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RetroArch need your feedback on their Open-Hardware planned for 2022

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RetroArch announced back in February 2021 their plans for the Open-Hardware project. This was to bring an easy way for you to play your legally owned physical games directly in emulators and they have an update on their plans.

The idea is a sound one. Giving you open source hardware to plug in various cartridges from retro consoles, with great integration with RetroArch directly. You would no longer need to rely on various hard to come by proprietary solutions. In the new blog post though, plans have changed - and sounds like it's for the better.

Instead of it purely being for the DIY market of tinkerers, they're now partnering with a hardware manufacturer for a proper commercial release, which should enable many more people to get it. They made it clear the "free and open DIY route" will still be a thing though for people to make it themselves. As a result, the hardware will be more modular. There will be a base unit that you connect with various addon modules, each of these additional bits supporting different older console hardware. Although the initial release still targets the Nintendo 64.

The good news is that it sounds like it's going well, with plans to enter production in mid 2022 for release by the end of the year. That is, unless they also come up against supply chain issues.

RetroArch's team has asked that people sign up to their Newsletter and fill out a Survey so they can get more info from people who are interested.

Article taken from GamingOnLinux.com.
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15 comments
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Quoting: elmapul
Quoting: TrainDoc
Quoting: elmapul
Quoting: TrainDoc
Quoting: PhlebiacManufacturing compatible hardware seems like opening the door to lawsuits; Nintendo in particular likes to lawyer up.

While I agree, Nintendo isn't making NES, SNES, N64 or Gamecube consoles anymore. And since this is hardware that depends on physical media (cartridges/discs etc) Nintendo has no legal standing to prevent them unless RetroArch screw up and copy BIOS code etc which I don't see them doing.


they made nes mini and snes mini recently, and put an n64 emulator on switch...

Do they take their respective cartridges?

no, but it affect their business model, not sure on how an lawyer would interpret that
A lawyer would interpret it how he was paid to.
The question is more what interpretation a judge could be persuaded to buy.
elmapul 21 Jan
Quoting: Purple Library Guy
Quoting: elmapul
Quoting: TrainDoc
Quoting: elmapul
Quoting: TrainDoc
Quoting: PhlebiacManufacturing compatible hardware seems like opening the door to lawsuits; Nintendo in particular likes to lawyer up.

While I agree, Nintendo isn't making NES, SNES, N64 or Gamecube consoles anymore. And since this is hardware that depends on physical media (cartridges/discs etc) Nintendo has no legal standing to prevent them unless RetroArch screw up and copy BIOS code etc which I don't see them doing.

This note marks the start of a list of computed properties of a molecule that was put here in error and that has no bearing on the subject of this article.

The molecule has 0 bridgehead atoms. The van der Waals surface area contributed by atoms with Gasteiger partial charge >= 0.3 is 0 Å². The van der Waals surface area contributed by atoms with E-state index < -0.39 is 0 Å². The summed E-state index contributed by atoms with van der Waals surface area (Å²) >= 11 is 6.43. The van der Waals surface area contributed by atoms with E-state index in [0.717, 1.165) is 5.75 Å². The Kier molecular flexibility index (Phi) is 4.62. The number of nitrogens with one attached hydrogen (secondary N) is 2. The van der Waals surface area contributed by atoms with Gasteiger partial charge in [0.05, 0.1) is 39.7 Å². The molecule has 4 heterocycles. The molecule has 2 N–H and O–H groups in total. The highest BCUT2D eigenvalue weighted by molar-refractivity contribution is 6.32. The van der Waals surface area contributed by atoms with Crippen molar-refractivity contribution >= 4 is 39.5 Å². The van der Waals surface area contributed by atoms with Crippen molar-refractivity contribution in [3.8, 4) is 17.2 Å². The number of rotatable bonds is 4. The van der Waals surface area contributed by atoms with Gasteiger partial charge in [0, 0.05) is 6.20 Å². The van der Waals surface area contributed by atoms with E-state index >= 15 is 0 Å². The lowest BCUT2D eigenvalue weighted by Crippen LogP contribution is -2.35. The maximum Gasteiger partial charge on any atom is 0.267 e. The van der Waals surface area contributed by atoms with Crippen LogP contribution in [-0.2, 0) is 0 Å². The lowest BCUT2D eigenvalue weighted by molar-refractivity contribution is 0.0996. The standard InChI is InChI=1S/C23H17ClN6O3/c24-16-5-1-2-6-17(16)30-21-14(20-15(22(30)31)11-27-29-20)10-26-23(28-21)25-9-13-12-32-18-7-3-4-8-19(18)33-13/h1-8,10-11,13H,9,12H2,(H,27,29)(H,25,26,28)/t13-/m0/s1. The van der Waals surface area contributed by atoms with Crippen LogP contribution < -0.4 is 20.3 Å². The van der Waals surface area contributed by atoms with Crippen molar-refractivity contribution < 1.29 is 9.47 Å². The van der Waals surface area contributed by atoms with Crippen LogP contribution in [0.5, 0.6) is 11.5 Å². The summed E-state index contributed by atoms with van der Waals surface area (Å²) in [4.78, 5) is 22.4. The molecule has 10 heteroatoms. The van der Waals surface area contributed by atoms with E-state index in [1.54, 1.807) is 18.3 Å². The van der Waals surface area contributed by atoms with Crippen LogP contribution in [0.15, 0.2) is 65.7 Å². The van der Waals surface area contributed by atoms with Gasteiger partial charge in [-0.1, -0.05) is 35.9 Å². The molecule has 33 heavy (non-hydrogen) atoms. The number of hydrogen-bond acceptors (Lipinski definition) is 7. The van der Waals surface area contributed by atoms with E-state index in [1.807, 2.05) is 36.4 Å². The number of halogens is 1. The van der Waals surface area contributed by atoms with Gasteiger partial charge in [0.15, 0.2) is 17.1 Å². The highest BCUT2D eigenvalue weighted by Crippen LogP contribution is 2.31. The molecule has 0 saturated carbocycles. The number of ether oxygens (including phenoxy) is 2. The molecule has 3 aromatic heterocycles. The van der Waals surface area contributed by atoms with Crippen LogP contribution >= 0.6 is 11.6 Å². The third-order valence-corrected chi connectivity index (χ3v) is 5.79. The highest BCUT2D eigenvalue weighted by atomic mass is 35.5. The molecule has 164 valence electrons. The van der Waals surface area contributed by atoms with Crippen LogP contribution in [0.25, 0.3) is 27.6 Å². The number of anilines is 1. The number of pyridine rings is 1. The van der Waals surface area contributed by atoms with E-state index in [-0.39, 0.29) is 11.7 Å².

they made nes mini and snes mini recently, and put an n64 emulator on switch...

Do they take their respective cartridges?

no, but it affect their business model, not sure on how an lawyer would interpret that
A lawyer would interpret it how he was paid to.
The question is more what interpretation a judge could be persuaded to buy.

an lawyer need arguments to convince the judge, but in any case i used the wrong word, i mean judge.
TrainDoc 21 Jan
Quoting: elmapul
Quoting: TrainDoc
Quoting: elmapul
Quoting: TrainDoc
Quoting: PhlebiacManufacturing compatible hardware seems like opening the door to lawsuits; Nintendo in particular likes to lawyer up.

While I agree, Nintendo isn't making NES, SNES, N64 or Gamecube consoles anymore. And since this is hardware that depends on physical media (cartridges/discs etc) Nintendo has no legal standing to prevent them unless RetroArch screw up and copy BIOS code etc which I don't see them doing.


they made nes mini and snes mini recently, and put an n64 emulator on switch...

Do they take their respective cartridges?

no, but it affect their business model, not sure on how an lawyer would interpret that

Yes, but also: is Nintendo making the discs and cartridges necessary to make these games in their original format? These are questions you would ask a jury etc. These are important details that reflect the purpose of this hardware.
pazzoeo 21 Jan
Quoting: CyborgZetaThis is very cool, although I own few N64 games now compared to back when I was a kid. Being able to play my Conker's Bad Fur Day and Majora's Mask cartridges again would be neat though, I suppose.

Personally, I'd love to see something like this for PlayStation 2 some day. I have such a huge PS2 library, and with PS2 emulation still being far from perfect, being able to fall back on discs would be quite welcome. My PS2 I got back in 2005 still works; heck, I played .hack on it as recently as 2020...but I'd like to leave it retired. These days, I generally prefer using emulators whenever possible, although I have been playing on a Dreamcast I acquired recently.

You can do that already in PCSX2, it lets you either rip the ROM from the disc or boot the actual game off the disc
Nanobang 21 Jan
I wish I could play the first Saint's Row without an XBox 360. I wish I liked playing old, Atari 2600 - Nintendo 64 era games, so I could take advantage of the world of retro-gaming. I wish I could fly by flapping my arms and swim through the air as if it were water.

But for real, the first and second Saint's Row? Fucking Genius.


Last edited by Nanobang on 21 January 2022 at 6:03 pm UTC
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